Marijuana causes on-going cognitive impairment even when no longer high

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Marijuana causes on-going cognitive impairment even when no longer high

A recent analysis of previous research on the impact of cannabis on young’s people’s cognition found that many of the known learning and memory difficulties associated with being high on marijuana, such as slowed processing speed and difficulties in focusing, linger for weeks.

Verbal learning, retention, and recall were especially affected for longer periods when the person was no longer high, researchers from the University of Montreal found.

Numerous studies suggest that young people who use cannabis have worse outcomes in a variety of life domains, such as academic and job performance, the researchers said.

We’ve known for over a decade that in adults “cannabis appears to continue to exert impairing effects in executive functions even after three weeks of abstinence and beyond.”

A comprehensive review published in the Journal of Addiction Medicine back in 2011 found, “While basic attentional and working memory abilities are largely restored [3 weeks after marijuana cessation], the most enduring and detectable deficits are seen in decision-making, concept formation and planning.”

The study added, “Verbal fluency impairments are somewhat mixed at this stage. Similar to the residual effects of cannabis use, those studies with subjects having chronic, heavy cannabis use show the most enduring deficits.”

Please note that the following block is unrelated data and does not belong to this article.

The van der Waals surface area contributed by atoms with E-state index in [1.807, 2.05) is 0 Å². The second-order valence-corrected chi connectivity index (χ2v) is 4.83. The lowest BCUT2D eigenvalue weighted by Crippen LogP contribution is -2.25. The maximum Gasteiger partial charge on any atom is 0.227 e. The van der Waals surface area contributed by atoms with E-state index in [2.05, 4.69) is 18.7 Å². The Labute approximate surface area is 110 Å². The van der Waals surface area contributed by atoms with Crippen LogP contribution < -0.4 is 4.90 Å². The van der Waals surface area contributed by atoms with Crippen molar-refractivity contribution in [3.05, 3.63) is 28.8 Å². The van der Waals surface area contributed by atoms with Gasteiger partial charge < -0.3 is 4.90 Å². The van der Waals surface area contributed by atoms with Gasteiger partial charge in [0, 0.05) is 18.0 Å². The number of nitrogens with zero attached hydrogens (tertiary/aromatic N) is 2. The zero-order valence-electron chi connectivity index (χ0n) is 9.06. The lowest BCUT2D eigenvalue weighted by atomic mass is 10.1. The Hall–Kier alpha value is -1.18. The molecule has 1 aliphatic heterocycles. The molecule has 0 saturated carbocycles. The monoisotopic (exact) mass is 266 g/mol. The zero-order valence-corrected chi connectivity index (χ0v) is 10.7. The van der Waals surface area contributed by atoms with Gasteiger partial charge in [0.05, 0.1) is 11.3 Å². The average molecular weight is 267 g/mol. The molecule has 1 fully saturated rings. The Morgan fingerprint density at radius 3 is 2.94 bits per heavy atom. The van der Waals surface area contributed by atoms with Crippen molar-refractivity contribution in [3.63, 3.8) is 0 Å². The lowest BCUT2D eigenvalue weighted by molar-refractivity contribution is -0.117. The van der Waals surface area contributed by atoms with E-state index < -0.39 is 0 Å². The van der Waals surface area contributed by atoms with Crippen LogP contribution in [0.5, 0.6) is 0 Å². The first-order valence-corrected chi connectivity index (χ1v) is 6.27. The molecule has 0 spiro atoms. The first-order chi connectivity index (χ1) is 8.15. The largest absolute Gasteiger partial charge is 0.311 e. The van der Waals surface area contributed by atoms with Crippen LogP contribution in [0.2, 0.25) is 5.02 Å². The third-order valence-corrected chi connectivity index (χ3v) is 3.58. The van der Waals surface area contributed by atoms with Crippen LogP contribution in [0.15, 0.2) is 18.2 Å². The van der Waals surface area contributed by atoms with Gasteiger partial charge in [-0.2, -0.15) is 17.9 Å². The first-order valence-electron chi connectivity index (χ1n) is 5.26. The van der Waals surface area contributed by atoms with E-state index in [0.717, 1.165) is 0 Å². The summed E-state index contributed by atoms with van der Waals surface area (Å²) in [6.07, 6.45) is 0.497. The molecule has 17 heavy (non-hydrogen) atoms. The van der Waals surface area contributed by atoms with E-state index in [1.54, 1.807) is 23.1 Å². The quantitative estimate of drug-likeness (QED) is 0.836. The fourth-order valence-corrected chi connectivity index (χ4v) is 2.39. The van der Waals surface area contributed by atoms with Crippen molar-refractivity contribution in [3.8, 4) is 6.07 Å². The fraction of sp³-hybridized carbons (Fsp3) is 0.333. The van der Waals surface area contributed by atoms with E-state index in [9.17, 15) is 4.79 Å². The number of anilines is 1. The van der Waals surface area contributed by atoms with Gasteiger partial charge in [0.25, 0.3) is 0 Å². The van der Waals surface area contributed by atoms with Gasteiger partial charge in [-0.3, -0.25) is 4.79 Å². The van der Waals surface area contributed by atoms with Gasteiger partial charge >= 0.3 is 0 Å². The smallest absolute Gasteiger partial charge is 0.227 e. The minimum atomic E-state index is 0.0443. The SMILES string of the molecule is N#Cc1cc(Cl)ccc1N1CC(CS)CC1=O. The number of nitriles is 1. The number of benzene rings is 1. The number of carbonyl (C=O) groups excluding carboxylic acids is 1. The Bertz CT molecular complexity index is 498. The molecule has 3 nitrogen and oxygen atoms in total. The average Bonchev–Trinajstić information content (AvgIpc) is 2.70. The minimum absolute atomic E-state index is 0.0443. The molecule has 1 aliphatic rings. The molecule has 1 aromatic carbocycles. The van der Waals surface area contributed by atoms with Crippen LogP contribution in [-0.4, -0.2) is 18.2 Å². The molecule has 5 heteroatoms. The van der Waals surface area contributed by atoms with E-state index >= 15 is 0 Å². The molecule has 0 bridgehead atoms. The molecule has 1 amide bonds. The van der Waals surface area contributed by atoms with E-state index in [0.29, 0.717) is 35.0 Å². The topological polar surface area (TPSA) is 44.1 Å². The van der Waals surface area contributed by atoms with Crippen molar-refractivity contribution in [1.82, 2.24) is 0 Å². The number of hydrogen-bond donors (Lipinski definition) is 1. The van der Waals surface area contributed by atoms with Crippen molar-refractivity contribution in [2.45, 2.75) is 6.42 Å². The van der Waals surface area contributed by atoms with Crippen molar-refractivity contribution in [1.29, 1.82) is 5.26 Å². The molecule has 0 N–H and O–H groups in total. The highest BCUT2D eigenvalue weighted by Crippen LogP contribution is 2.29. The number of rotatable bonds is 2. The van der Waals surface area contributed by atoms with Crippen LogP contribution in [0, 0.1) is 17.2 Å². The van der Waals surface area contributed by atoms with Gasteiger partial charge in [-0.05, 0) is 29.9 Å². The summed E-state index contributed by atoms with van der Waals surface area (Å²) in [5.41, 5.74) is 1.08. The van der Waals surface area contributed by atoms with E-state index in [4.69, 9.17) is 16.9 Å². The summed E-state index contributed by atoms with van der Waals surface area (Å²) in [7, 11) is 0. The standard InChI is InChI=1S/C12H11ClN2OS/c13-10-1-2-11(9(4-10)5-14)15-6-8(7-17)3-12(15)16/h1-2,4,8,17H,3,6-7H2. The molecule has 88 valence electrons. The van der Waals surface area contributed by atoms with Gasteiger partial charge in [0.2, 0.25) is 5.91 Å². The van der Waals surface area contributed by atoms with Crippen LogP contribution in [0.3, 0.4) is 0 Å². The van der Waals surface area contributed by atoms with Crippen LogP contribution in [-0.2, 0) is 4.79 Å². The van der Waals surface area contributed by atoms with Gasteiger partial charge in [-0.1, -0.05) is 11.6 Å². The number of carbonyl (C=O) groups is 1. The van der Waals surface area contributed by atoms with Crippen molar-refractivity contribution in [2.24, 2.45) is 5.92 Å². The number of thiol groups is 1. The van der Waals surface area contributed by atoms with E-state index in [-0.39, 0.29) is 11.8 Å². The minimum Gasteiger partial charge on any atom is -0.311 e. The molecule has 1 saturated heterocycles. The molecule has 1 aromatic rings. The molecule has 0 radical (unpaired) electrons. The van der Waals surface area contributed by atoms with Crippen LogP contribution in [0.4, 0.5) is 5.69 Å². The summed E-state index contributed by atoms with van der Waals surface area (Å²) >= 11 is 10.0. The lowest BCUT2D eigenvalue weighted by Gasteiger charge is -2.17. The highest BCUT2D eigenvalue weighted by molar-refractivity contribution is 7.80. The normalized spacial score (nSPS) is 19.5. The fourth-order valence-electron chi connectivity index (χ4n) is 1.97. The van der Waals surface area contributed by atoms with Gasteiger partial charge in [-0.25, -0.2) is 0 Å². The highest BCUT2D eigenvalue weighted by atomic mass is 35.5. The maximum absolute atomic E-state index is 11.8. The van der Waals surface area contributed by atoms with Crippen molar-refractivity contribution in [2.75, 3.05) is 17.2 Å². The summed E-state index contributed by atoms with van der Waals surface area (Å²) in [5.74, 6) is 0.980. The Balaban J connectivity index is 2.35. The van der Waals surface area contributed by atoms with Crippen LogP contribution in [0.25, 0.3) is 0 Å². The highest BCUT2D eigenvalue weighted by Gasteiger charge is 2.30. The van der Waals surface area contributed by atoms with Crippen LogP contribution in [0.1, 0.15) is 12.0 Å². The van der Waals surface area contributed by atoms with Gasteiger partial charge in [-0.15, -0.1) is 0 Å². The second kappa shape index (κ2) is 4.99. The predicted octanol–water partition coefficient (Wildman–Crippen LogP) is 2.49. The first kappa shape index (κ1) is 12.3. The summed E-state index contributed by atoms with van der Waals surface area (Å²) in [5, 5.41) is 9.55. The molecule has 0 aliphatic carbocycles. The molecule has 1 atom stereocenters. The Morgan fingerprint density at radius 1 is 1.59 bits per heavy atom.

In adolescence the brain is especially vulnerable, said Staci Gruber, director of the Cognitive and Clinical Neuroimaging Core and the Marijuana Investigations for Neuroscientific Discovery (MIND) at McLean Hospital.

“Almost anything can change the trajectory of brain development,” added Gruber, who is also an associate professor of psychiatry at Harvard Medical School. “If you can protect your brain from everything, not just cannabis, it’s best for the brain. What parents should be saying is not ‘just say no’ but rather ‘just not yet.’”

“The cannabis of today is very different,” said Carrie Cuttler, an assistant professor in the department of psychology and director of the Health and Cognition lab at Washington State University. “Back then cannabis had maybe 3 percent THC, now we’re seeing as much as 90 percent in some samples.”

Those high-dose products can cause vomiting severe enough to lead to hospitalization and episodes of psychosis, said a researcher for a study published in JAMA Pediatrics that found almost half of the teen participants had experienced paranoia, anxiety, or hallucinations while using cannabis.


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